11. Brave New World. Ireland
Aldous Huxley’s Brave New World and Nineteen Eighty-Four are the two pillars of dystopian novels. Both classics in their own right, Brave New World was remarkably non-political. Imagining a world where people were not crushed under the Governmental jackboot, but rather self-medicated with drugs and sex into a happy oblivion. Unsurprisingly, Nineteen Eighty-Four was much more frequently banned and challenged â€” after all, it painted a clear target at political leadership. So who would challenge Brave New World? After all, it’s essentially a mammoth critique of debauchery and eugenics. However, the Republic of Ireland decided to ban the book due to the sexual promiscuity and drug use found within its pages. Seems like someone missed the point of the novel. I get the feeling that happens pretty frequently when people try and ban a book.
10. Candide. USA
Candide is considered one of Voltaire’s finest works, and probably his most famous. Translated into dozens of languages, it’s a scathing attack on optimism, written with Voltaire’s renowned razor-sharp wit. Deeply critical of both church and government, it was immediately attacked by religious and secular leaders. Given that this was written in 1759, it’s hardly surprising. So why was the book seized in America in 1929? Surely, at that point, we were okay with making snide remarks about the jesuits? Apparently customs in Boston disagreed, stopping the book from reaching a Harvard french class on the grounds of it being “obscene”. The official who made the decision to capture the novel said “… But about ‘Candide,’ I’ll tell you. For years we’ve been letting that book get by. There were so many different editions, all sizes and kinds, some illustrated and some plain, that we figured the book must be all right. Then one of us happened to read it. It’s a filthy book …”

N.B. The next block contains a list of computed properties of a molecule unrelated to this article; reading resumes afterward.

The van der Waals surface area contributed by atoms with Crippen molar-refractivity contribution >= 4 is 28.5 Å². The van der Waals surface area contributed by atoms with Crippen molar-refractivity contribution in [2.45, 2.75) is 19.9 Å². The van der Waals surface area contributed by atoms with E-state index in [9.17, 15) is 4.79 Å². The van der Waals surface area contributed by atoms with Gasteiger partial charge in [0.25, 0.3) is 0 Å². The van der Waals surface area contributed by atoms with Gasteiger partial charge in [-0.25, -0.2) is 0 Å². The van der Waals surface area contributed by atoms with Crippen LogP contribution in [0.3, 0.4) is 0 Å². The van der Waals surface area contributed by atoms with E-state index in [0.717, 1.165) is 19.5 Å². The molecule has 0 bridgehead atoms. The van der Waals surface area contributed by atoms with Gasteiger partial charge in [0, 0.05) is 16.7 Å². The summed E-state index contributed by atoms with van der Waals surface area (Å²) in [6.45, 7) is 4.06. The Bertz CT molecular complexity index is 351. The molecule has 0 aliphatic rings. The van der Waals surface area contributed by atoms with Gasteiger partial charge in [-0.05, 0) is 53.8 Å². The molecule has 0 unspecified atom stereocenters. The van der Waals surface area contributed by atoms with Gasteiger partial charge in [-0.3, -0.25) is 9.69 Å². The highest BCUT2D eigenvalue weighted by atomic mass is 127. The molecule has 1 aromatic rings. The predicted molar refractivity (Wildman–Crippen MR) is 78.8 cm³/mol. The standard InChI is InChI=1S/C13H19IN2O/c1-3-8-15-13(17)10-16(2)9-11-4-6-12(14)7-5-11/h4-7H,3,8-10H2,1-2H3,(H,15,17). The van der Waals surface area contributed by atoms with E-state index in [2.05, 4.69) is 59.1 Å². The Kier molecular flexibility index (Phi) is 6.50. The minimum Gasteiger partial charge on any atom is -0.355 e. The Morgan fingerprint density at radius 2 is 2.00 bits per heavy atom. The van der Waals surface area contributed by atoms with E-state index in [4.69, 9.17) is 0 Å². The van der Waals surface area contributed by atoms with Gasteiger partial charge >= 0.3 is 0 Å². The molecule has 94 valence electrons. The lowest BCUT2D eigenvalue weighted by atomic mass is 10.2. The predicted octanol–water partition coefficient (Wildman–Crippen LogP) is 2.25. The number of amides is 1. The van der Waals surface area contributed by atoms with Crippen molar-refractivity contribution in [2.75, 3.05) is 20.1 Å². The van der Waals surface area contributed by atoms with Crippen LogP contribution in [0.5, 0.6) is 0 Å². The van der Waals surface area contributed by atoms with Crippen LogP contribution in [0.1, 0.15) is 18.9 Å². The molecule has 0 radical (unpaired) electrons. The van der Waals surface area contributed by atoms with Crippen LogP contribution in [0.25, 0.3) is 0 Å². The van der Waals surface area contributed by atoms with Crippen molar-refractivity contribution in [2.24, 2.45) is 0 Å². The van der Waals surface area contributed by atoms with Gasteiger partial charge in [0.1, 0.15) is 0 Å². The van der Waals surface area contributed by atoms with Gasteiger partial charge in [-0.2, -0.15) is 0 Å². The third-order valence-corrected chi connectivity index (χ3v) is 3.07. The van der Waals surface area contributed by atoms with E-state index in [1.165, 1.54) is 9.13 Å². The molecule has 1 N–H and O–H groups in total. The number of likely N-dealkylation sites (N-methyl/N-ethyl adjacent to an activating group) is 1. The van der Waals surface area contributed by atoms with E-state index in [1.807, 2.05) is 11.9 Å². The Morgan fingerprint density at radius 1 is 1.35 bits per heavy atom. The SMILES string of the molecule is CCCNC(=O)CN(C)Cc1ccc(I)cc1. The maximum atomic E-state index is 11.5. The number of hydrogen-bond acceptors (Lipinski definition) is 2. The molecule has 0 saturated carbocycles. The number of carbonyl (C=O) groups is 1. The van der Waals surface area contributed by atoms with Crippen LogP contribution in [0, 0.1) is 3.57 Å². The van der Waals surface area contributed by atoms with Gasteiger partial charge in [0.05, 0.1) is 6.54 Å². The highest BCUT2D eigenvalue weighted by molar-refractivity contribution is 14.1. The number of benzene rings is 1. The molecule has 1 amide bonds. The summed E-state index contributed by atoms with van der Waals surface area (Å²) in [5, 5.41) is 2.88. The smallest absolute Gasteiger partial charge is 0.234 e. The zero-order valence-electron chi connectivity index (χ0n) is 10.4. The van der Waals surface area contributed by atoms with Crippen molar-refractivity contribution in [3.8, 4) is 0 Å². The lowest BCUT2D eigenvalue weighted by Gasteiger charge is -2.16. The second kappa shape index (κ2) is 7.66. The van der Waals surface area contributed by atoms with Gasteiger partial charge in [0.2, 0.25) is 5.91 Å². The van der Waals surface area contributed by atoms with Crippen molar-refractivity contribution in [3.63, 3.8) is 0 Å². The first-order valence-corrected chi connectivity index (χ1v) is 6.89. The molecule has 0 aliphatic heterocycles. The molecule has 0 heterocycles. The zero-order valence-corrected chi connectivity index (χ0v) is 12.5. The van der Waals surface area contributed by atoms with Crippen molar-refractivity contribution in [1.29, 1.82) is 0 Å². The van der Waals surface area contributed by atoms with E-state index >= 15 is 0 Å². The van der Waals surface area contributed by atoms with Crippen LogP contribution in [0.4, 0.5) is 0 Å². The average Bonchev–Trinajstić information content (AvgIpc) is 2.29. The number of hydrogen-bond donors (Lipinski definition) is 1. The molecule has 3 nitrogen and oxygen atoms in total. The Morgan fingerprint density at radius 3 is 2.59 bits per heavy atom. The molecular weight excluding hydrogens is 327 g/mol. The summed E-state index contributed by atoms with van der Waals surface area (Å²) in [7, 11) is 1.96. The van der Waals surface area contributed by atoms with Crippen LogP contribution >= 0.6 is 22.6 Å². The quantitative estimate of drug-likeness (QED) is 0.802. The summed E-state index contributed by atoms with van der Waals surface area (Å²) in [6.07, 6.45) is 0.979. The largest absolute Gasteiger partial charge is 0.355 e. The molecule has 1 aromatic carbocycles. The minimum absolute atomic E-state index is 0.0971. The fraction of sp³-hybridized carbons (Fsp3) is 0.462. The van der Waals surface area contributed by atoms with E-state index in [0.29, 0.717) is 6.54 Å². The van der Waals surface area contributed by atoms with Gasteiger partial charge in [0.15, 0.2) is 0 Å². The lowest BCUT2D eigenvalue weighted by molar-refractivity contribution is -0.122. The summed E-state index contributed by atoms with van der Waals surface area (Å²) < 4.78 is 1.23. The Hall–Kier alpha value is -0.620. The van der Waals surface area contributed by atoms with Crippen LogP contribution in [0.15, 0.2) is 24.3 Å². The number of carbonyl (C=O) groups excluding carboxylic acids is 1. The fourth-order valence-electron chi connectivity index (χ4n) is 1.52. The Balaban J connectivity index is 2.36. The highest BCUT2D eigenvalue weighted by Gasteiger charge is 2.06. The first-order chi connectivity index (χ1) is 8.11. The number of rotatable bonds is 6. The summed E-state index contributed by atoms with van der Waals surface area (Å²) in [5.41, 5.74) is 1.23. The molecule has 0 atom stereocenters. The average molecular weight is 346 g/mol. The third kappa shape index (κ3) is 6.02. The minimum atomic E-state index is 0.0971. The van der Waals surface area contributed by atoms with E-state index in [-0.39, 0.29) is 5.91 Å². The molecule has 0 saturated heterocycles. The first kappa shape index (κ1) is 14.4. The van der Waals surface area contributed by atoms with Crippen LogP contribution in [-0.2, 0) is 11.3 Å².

9. The Rights of Man. UK, Tsarist Russia
The Rights of Man by Thomas Paine posited that revolution should be permissible when the government doesn’t do their job â€” safeguarding the people, their rights, and their interests. For 1791, I’m sure you can imagine this was a fairly radical idea, especially seeing as it defended the bloody French Revolution. The content was so inflammatory that Paine was tried in absentia in Britain, and convicted seditious libel against the Crown. Sentenced to being hanged, he wisely scarpered across the channel to France. The book was banned not only in England, but also in Tsarist Russia after the Decembrist Revolt. Can’t have the subjects thinking it’s okay to overthrow a monarchy!
8. Metamorphosis. Nazis and Communists
Who would have thought you could get both the Nazis and the Communists to band together against a single writer? Much like hating America, the two diametrically opposed totalitarian regimes both banned Franz Kafka’s Metamorphosis. Why would they both attack a novella about a man turning into a giant cockroach, a classic tale of nihilism and despair? The Communists banned the novella for being decadent and despairing, while the Nazis obviously hated the lack of blond-haired, blue-eyed supermen running around destroying other races. Jeez, you can’t just go around banning any book because it’s depressing. How else will readers know that their lives aren’t actually a giant pit of despair? Oh wait, they live in the USSR. Huh, so much for that.
7. The God of Small Thinks. India
This 1996 novel remains the sole work by Arundhati Roy, and managed to win the prestigious Booker Prize in 1997. So why would this novel about caste, love and religion be banned in its native India? Because of sex scenes occurring between castes and religions. Apparently having people fuck outside their social and religious circles is equivalent to “corrupting public morals”. The same issues that were raised by Lady Chatterly’s Lover. Yet this wasn’t even 15 years ago. Luckily, it was only banned for around a year, before the author successfully defended it in court, and the injunction was lifted. That said, it’s rather disturbing to see a valuable work of literature being banned over social issues within recent memory.
6. Grapes of Wrath. USA